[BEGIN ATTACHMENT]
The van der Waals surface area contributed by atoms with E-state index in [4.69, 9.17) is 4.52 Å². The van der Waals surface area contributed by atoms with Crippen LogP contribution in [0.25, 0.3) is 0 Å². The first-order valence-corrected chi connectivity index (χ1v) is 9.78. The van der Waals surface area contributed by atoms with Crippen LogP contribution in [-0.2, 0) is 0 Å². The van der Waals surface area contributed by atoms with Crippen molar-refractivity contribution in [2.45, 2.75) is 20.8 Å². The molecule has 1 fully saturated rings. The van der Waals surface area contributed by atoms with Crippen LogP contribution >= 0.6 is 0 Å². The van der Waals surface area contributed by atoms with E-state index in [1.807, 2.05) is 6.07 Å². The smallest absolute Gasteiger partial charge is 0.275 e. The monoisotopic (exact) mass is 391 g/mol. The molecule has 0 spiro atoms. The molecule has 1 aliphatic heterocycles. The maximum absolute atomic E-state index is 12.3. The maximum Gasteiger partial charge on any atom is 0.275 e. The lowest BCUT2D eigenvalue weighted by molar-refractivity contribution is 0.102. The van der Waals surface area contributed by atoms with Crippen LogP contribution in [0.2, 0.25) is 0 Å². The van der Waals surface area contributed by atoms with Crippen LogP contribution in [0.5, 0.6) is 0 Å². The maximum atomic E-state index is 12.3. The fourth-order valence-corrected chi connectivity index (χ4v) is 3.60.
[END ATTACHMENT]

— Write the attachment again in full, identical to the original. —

The van der Waals surface area contributed by atoms with E-state index in [4.69, 9.17) is 4.52 Å². The van der Waals surface area contributed by atoms with Crippen LogP contribution in [0.25, 0.3) is 0 Å². The first-order valence-corrected chi connectivity index (χ1v) is 9.78. The van der Waals surface area contributed by atoms with Crippen LogP contribution in [-0.2, 0) is 0 Å². The van der Waals surface area contributed by atoms with Crippen molar-refractivity contribution in [2.45, 2.75) is 20.8 Å². The molecule has 1 fully saturated rings. The van der Waals surface area contributed by atoms with Crippen LogP contribution >= 0.6 is 0 Å². The van der Waals surface area contributed by atoms with E-state index in [1.807, 2.05) is 6.07 Å². The smallest absolute Gasteiger partial charge is 0.275 e. The monoisotopic (exact) mass is 391 g/mol. The molecule has 0 spiro atoms. The molecule has 1 aliphatic heterocycles. The maximum absolute atomic E-state index is 12.3. The maximum Gasteiger partial charge on any atom is 0.275 e. The lowest BCUT2D eigenvalue weighted by molar-refractivity contribution is 0.102. The van der Waals surface area contributed by atoms with Crippen LogP contribution in [0.2, 0.25) is 0 Å². The van der Waals surface area contributed by atoms with Crippen LogP contribution in [0.5, 0.6) is 0 Å². The maximum atomic E-state index is 12.3. The fourth-order valence-corrected chi connectivity index (χ4v) is 3.60.